As the Basel Committee on Banking Supervision continues to formulate its Basel III batch of rules, much of the focus has been on two key issues: capital standards and how to designate and regulate systemically important financial institutions. A lengthy implementation timeline for capital standards and a lack of clarity about guidelines for designating SIFIs were topics of discussion at the Milken Institute Global Conference last week.

In the wake of the financial crisis, regulators worldwide began to understand that large, interconnected financial institutions need to be identified and subjected to a different level of regulation. In the U.S., this understanding led to the creation of the Financial Stability Oversight Council, as part of the Dodd-Frank Act. The Basel Committee also is working on the issue and recently devised a formula for determining which firms should be labeled systemically important. Chris Brummer, a senior fellow at the Milken Institute, said the way Basel III and FSOC rules are taking shape leaves room for contradiction on the subject of SIFIs. For example, because the Basel Committee and the FSOC will use different criteria to determine the systemic importance of an institution, it is possible that an institution will receive the designation from Basel but not the FSOC. Translation: An institution could be deemed systemically important to the global financial system but not to the U.S. one.

On the issue of capital standards, Basel III calls for lenders have common equity equal to at least 4.5% of assets, weighted according to risk. Regulators will introduce an additional capital buffer of 2.5% to fend off crises. Banks also will be required to maintain a Tier 1 capital ratio of at least 6%. What instruments constitute “capital” is still under discussion, but banks have years to meet the minimum ratios and until Jan. 1, 2019, to meet the buffer requirement.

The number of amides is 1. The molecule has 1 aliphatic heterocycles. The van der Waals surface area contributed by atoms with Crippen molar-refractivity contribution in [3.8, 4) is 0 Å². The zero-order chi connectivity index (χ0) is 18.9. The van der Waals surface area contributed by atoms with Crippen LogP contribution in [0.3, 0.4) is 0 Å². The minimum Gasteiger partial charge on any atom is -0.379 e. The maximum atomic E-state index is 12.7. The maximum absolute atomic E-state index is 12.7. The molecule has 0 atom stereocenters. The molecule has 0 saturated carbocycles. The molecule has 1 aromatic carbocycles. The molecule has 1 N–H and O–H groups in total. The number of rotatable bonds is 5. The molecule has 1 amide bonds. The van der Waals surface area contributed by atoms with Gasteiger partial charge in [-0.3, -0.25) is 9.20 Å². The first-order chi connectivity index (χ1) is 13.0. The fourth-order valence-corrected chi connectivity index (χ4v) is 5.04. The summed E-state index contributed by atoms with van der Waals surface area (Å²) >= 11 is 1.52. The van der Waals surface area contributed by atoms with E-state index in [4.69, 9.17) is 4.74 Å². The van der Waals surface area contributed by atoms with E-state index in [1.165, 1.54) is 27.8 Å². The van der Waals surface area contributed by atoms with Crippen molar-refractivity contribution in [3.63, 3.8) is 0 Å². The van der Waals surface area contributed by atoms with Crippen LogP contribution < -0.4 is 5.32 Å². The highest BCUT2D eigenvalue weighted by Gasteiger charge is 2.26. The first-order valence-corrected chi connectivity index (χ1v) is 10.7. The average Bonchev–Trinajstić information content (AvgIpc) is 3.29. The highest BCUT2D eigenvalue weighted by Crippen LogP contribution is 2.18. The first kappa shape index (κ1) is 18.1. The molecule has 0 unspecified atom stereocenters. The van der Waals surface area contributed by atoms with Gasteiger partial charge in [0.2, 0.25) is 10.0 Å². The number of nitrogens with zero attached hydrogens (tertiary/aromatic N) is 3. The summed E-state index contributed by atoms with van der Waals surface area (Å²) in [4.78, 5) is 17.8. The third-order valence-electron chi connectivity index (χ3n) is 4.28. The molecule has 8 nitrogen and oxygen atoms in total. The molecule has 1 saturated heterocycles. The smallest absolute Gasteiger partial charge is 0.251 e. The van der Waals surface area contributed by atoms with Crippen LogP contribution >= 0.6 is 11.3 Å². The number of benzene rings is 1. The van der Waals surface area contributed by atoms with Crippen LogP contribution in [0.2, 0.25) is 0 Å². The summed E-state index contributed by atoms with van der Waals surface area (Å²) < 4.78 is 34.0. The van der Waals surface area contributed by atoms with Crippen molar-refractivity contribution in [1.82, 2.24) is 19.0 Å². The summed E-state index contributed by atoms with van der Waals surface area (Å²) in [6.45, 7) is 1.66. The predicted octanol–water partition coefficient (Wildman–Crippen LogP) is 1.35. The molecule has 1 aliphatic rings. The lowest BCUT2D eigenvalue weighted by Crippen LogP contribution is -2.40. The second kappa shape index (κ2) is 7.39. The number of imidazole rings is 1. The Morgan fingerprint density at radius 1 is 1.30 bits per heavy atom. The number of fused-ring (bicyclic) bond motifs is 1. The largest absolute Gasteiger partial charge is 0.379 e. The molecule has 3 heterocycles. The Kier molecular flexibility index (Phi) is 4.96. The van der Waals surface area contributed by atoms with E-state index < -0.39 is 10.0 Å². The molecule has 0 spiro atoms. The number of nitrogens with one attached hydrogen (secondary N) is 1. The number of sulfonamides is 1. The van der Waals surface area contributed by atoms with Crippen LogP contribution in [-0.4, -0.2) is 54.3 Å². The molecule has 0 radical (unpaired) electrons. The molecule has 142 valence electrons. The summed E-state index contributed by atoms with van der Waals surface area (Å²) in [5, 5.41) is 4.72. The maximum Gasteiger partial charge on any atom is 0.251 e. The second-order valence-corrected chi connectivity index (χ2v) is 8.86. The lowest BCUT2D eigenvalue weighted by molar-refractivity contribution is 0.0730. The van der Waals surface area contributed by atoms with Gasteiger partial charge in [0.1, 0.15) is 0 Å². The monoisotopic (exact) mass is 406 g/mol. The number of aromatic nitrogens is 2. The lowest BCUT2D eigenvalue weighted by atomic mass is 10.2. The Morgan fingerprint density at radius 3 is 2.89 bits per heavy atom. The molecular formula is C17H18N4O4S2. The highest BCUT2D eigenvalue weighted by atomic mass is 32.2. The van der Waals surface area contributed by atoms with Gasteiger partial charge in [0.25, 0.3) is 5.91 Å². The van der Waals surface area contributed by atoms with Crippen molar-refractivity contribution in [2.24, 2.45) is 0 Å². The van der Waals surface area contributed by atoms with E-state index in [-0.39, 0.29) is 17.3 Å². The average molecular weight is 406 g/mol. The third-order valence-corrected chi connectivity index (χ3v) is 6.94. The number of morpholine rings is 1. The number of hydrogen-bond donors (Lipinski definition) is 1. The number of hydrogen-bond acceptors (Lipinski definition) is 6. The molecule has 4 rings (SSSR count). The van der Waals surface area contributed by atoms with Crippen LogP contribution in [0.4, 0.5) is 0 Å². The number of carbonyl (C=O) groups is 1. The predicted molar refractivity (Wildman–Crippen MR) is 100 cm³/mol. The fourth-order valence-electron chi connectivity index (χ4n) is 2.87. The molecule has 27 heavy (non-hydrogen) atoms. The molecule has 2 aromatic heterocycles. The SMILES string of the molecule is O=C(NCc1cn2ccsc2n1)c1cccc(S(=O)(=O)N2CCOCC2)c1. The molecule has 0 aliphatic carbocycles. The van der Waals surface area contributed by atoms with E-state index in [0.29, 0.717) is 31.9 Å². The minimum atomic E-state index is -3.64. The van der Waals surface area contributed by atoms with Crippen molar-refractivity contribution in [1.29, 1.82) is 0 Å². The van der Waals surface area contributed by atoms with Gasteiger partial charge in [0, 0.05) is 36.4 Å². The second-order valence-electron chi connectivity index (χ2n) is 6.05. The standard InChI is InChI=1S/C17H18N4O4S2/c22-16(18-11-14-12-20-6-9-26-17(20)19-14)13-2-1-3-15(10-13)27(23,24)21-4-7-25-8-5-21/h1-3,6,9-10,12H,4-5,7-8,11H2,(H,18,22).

The lengthy implementation period for Basel III means the rules might lack relevance by the time they are implemented. Brummer said some institutions are working to comply with Basel III as soon as possible, but others are likely to “run out the clock” and not work to beef up capital until shortly before the 2019 deadline. “There is obviously a risk in that latter scenario,” Brummer said. “By the time they wait, another crisis can occur and we will be talking about Basel IV.”

For more of Brummer’s insight, watch this video.

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